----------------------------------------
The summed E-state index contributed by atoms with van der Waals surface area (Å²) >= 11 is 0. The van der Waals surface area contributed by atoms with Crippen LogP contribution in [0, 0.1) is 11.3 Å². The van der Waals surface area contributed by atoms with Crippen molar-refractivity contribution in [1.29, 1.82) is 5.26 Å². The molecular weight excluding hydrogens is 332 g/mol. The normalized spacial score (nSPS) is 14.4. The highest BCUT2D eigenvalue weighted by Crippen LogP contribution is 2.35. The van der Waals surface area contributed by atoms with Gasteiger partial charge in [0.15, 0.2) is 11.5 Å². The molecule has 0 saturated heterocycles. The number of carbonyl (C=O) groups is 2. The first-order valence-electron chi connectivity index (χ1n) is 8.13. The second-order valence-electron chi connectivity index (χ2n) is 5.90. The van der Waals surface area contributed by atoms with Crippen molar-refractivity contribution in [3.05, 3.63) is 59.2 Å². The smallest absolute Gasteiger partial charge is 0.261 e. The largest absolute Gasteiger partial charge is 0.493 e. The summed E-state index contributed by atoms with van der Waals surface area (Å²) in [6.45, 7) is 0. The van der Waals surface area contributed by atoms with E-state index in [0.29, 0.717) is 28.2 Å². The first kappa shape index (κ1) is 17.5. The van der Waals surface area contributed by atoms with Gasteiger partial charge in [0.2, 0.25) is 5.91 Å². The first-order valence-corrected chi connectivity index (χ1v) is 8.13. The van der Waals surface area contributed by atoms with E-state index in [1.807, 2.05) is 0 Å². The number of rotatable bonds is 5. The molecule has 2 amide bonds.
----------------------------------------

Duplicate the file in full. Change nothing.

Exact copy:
The summed E-state index contributed by atoms with van der Waals surface area (Å²) >= 11 is 0. The van der Waals surface area contributed by atoms with Crippen LogP contribution in [0, 0.1) is 11.3 Å². The van der Waals surface area contributed by atoms with Crippen molar-refractivity contribution in [1.29, 1.82) is 5.26 Å². The molecular weight excluding hydrogens is 332 g/mol. The normalized spacial score (nSPS) is 14.4. The highest BCUT2D eigenvalue weighted by Crippen LogP contribution is 2.35. The van der Waals surface area contributed by atoms with Gasteiger partial charge in [0.15, 0.2) is 11.5 Å². The molecule has 0 saturated heterocycles. The number of carbonyl (C=O) groups is 2. The first-order valence-electron chi connectivity index (χ1n) is 8.13. The second-order valence-electron chi connectivity index (χ2n) is 5.90. The van der Waals surface area contributed by atoms with Crippen molar-refractivity contribution in [3.05, 3.63) is 59.2 Å². The smallest absolute Gasteiger partial charge is 0.261 e. The largest absolute Gasteiger partial charge is 0.493 e. The summed E-state index contributed by atoms with van der Waals surface area (Å²) in [6.45, 7) is 0. The van der Waals surface area contributed by atoms with E-state index in [0.29, 0.717) is 28.2 Å². The first kappa shape index (κ1) is 17.5. The van der Waals surface area contributed by atoms with Gasteiger partial charge in [0.2, 0.25) is 5.91 Å². The first-order valence-corrected chi connectivity index (χ1v) is 8.13. The van der Waals surface area contributed by atoms with E-state index in [1.807, 2.05) is 0 Å². The number of rotatable bonds is 5. The molecule has 2 amide bonds.